A handful of technology brands insist their names are all capitals. In recent days I’ve seen Asus and Gigabyte push this idea. There are others.
Companies can write their names however they want.
They don’t need to worry about being literate, sensible or easy to read. Although all of those things might help them.
Journalists should not write company names in capital letters. The goal is to make information easy to understand.
This means ignoring demands to spell company names in capitals unless there are good, practical reasons to do otherwise. I’ll look at these in a moment.
Readers come first
Journalists serve readers, not markets nor companies. We do this by making information easy to get and understand. Messing around with capitals interferes with that role. Capitals are the reading equivalent of speed bumps, they slow a reader’s flow.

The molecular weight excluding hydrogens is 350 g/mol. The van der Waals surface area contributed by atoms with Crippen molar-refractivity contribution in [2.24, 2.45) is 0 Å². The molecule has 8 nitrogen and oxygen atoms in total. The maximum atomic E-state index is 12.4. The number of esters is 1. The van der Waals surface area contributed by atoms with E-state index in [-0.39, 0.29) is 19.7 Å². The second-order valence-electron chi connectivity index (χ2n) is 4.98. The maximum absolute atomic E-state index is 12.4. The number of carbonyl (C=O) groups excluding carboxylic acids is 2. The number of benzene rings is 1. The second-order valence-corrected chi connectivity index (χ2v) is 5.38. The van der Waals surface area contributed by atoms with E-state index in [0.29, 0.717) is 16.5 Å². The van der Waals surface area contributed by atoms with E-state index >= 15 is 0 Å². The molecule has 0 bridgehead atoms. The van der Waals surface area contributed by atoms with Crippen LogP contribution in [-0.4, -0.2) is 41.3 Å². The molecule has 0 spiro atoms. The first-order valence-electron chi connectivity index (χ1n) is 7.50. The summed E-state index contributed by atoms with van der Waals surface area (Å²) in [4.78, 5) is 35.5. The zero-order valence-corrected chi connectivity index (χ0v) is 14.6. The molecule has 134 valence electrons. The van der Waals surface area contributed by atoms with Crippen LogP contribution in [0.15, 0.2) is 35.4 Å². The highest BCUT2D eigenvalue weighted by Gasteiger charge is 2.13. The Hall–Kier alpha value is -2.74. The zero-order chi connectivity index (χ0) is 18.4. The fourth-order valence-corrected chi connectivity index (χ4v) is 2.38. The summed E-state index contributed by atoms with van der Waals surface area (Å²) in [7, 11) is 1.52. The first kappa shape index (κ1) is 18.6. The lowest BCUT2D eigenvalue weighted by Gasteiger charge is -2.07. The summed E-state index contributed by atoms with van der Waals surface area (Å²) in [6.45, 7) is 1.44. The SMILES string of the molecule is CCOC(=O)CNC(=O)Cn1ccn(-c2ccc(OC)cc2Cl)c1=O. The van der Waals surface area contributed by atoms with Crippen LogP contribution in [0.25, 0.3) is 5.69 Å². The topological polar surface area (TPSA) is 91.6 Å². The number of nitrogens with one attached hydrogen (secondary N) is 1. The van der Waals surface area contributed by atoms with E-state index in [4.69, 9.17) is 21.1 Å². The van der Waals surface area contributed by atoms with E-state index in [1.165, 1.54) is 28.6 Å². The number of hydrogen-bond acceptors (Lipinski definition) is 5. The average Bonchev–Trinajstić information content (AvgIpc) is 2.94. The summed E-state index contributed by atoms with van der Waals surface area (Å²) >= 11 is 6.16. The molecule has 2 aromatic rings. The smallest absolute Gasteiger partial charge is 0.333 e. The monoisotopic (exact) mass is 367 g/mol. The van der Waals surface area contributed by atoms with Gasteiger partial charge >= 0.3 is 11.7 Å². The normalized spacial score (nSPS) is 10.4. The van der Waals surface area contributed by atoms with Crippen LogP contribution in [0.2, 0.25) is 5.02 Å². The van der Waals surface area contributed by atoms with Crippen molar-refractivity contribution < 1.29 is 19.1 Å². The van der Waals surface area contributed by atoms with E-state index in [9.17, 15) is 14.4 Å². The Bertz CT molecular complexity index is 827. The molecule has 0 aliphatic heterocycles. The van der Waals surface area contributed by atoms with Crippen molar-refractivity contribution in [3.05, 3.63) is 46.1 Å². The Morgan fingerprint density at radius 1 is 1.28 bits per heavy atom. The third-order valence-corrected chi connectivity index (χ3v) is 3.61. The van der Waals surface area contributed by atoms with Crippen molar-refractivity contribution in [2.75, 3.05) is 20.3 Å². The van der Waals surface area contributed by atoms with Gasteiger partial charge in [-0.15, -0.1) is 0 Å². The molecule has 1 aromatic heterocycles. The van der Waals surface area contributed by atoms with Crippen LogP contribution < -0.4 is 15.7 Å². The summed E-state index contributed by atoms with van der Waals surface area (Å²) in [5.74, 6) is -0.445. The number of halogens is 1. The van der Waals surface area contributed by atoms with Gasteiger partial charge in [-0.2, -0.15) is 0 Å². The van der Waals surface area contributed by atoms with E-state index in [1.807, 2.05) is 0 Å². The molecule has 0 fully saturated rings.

The flip side of that argument means companies have an incentive to insist on using capitals in brand names. Words spelled out in capitals stand out in text passages. They leap out from a page or screen.
Editors who nod through product names in capitals knowingly or unknowingly put brands’ interests ahead of their reader’s interests. Some readers will realise this and learn not to trust the publication.
When company name are capitals
We pronounce names like HP or IBM as a string of letters. It therefore makes sense to write them as capitals. This doesn’t apply when company names are acronyms forming a pronounceable word.